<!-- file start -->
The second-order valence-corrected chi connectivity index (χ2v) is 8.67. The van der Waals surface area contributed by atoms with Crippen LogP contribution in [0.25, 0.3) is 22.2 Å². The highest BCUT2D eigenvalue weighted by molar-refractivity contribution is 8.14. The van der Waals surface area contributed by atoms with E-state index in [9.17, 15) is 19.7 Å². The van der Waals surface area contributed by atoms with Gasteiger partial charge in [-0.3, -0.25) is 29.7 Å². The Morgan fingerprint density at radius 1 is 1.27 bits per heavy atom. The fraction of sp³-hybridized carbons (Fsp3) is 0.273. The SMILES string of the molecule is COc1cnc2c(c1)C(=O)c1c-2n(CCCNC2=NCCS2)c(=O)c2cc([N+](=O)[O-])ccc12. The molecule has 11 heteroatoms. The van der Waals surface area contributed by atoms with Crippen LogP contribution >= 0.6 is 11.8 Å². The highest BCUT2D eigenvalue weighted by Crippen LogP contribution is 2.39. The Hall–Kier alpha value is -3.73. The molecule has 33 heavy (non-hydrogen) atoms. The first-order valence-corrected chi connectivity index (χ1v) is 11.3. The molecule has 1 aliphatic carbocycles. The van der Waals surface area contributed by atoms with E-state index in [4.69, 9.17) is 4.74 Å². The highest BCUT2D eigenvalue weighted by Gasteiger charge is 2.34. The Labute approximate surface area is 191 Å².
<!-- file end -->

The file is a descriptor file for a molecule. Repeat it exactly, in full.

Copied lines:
The second-order valence-corrected chi connectivity index (χ2v) is 8.67. The van der Waals surface area contributed by atoms with Crippen LogP contribution in [0.25, 0.3) is 22.2 Å². The highest BCUT2D eigenvalue weighted by molar-refractivity contribution is 8.14. The van der Waals surface area contributed by atoms with E-state index in [9.17, 15) is 19.7 Å². The van der Waals surface area contributed by atoms with Gasteiger partial charge in [-0.3, -0.25) is 29.7 Å². The Morgan fingerprint density at radius 1 is 1.27 bits per heavy atom. The fraction of sp³-hybridized carbons (Fsp3) is 0.273. The SMILES string of the molecule is COc1cnc2c(c1)C(=O)c1c-2n(CCCNC2=NCCS2)c(=O)c2cc([N+](=O)[O-])ccc12. The molecule has 11 heteroatoms. The van der Waals surface area contributed by atoms with Crippen LogP contribution >= 0.6 is 11.8 Å². The highest BCUT2D eigenvalue weighted by Crippen LogP contribution is 2.39. The Hall–Kier alpha value is -3.73. The molecule has 33 heavy (non-hydrogen) atoms. The first-order valence-corrected chi connectivity index (χ1v) is 11.3. The molecule has 1 aliphatic carbocycles. The van der Waals surface area contributed by atoms with E-state index in [4.69, 9.17) is 4.74 Å². The highest BCUT2D eigenvalue weighted by Gasteiger charge is 2.34. The Labute approximate surface area is 191 Å².